Harnessing the Power of Virality: The Journey of Images in the Digital Age

In a time where a button click can spark a thousand reposts, the material and circulation of images traverse the digital ecosystem, with accompaniment, weight, the deep imprint of history, culture, and selfhood. In her revolutionary text Black Meme: A History of the Images That Make Us (2019), Legacy Russell examines the phenomenon of viral culture, revealing how images circumnavigate the Internet, and the implications the movement has for representation and consent.

The MOVE from Static to Viral: Unpacking the Dynamics of Digital Images

The Digital Economy of Virality

All of viral culture is an economy of recognition and exchange, and the ability of an image to travel from one context to another adds to its value and significance. But Black memetic culture is often a trap; an economy where questions of authorship and authenticity are sidelined in favour of virality.

When Images MOVE: Tracing the Roots of Black Meme Culture

Pre-Internet Echoes in Today's Viral Moments

Russell persuasively traces the roots of Black meme culture to images of lynching that predate the internet’s beginning by decades. Photography of lynching began with postcards: lynching memes are in this sense the earliest iterations of today’s viral culture. The linchpin of the lynching meme is the lynching postcard. These commonly affectionately displayed souvenirs, recounting the victim’s purported crimes and labeling them as either hanging, shot, or lynched, represent an eerie precursor to the new forms of image practice on social media.

The VELOCITY of Visibility: The Double-Edged Sword of Digital Spaces

The Complicated Dance of Representation and Ownership

Against a backdrop of image-flood, where visual ideas are ripped free of their original context and flung at us hundreds of times a day as if on a conveyer belt, any attempt to regain control of the presentation of one’s own representation is bound to be further complicated. Russell’s ‘slow media’ stands as a citadel to life in the digital fast lane. He has advocated for new ways of thinking and acting in relation to the images that define our world through our own depictions of them.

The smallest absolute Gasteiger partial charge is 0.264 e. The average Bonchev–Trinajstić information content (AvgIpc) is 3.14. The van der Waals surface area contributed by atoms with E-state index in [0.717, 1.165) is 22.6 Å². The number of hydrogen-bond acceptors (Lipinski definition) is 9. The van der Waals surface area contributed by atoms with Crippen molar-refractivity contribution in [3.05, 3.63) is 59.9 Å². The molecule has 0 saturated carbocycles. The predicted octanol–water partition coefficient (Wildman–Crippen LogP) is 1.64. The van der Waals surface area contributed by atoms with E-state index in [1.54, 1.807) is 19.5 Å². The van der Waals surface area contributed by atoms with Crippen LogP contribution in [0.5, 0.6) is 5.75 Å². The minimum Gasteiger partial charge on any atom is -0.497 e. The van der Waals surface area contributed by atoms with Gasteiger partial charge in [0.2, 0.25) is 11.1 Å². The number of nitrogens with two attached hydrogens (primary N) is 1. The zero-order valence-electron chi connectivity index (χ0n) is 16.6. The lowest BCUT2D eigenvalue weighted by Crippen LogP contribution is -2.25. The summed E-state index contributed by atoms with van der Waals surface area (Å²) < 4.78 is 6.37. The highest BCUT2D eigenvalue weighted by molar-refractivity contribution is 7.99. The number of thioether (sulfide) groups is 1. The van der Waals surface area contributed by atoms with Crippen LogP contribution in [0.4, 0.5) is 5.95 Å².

Navigating the New Frontier: Generative AI and the Fate of Black Imagery

From Vine to TikTok: The Evolution of Platforms and Performative Action

Russell mused about digital platforms: ‘As spaces for Black creativity and expression change, and platforms like Vine rise and fall, and TikTok emerges, the question is: Are these spaces sustainable? They’ve become central to how Black culture and creativity circulates.

The Generative AI Dilemma: Reimagining Royalties and Representation

The stakes for Black visual media today, in this moment of generative AI, have never been higher Russell’s call for ‘revised rights and representations’ in the age of automated imaging is a fierce challenge: ‘Royalties must be paid and reparations made for the automated erasure and commercialisation of Black lives.’

Towards a Sustainable Future: Reclaiming the Narrative

The Quest for Equity in Representation

In the context of these obstacles, Russell’s work confronts us with the question of what efforts of representational justice we must commit to in order to create a digital culture that does a better job of valuing and amplifying Black voices. If we take moves of images seriously in all of their implications and effects, it can only help us to imagine a future in which moves of images are not only about the destruction but also the enrichment of our shared ideas about culture and identity.

Understanding the MOVE

By ‘move’ we mean here the kinetic life of images as they migrate through digital and physical atmospheres. Each ‘move’ entails an alteration of context, meaning and impact, as images are mobilised from their stance as static objects to dynamic conveyors of culture, history and feeling. Following this logic, we can begin to explore the complexities of our digital present, as well as the opportunities this presents for more equitable and responsible engagement with image worlds.

Jun 08, 2024
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